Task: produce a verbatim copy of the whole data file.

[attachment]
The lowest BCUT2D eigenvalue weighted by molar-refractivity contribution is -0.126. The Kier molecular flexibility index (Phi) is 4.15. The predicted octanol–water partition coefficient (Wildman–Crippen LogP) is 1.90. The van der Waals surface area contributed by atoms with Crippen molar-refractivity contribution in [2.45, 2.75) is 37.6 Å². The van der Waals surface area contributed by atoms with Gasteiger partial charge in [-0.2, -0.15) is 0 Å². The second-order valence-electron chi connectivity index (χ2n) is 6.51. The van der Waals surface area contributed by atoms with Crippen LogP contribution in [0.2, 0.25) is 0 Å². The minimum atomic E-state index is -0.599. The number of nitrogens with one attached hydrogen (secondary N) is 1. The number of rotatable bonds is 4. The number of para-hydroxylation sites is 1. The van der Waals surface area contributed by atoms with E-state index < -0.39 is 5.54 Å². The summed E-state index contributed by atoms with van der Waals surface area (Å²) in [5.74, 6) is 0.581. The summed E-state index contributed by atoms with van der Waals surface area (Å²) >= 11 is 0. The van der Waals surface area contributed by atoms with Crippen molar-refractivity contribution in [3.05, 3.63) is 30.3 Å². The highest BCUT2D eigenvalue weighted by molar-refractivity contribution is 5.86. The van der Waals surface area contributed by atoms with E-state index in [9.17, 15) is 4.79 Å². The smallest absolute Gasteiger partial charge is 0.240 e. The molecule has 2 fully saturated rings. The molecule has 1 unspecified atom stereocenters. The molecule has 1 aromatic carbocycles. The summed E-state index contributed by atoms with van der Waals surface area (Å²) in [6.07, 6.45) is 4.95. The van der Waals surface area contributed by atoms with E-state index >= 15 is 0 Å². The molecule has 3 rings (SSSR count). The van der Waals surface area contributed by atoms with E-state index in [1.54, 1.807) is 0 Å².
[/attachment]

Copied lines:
The lowest BCUT2D eigenvalue weighted by molar-refractivity contribution is -0.126. The Kier molecular flexibility index (Phi) is 4.15. The predicted octanol–water partition coefficient (Wildman–Crippen LogP) is 1.90. The van der Waals surface area contributed by atoms with Crippen molar-refractivity contribution in [2.45, 2.75) is 37.6 Å². The van der Waals surface area contributed by atoms with Gasteiger partial charge in [-0.2, -0.15) is 0 Å². The second-order valence-electron chi connectivity index (χ2n) is 6.51. The van der Waals surface area contributed by atoms with Crippen LogP contribution in [0.2, 0.25) is 0 Å². The minimum atomic E-state index is -0.599. The number of nitrogens with one attached hydrogen (secondary N) is 1. The number of rotatable bonds is 4. The number of para-hydroxylation sites is 1. The van der Waals surface area contributed by atoms with E-state index < -0.39 is 5.54 Å². The summed E-state index contributed by atoms with van der Waals surface area (Å²) in [5.74, 6) is 0.581. The summed E-state index contributed by atoms with van der Waals surface area (Å²) >= 11 is 0. The van der Waals surface area contributed by atoms with Crippen molar-refractivity contribution in [3.05, 3.63) is 30.3 Å². The highest BCUT2D eigenvalue weighted by molar-refractivity contribution is 5.86. The van der Waals surface area contributed by atoms with E-state index in [9.17, 15) is 4.79 Å². The smallest absolute Gasteiger partial charge is 0.240 e. The molecule has 2 fully saturated rings. The molecule has 1 unspecified atom stereocenters. The molecule has 1 aromatic carbocycles. The summed E-state index contributed by atoms with van der Waals surface area (Å²) in [6.07, 6.45) is 4.95. The van der Waals surface area contributed by atoms with E-state index >= 15 is 0 Å². The molecule has 3 rings (SSSR count). The van der Waals surface area contributed by atoms with E-state index in [1.54, 1.807) is 0 Å².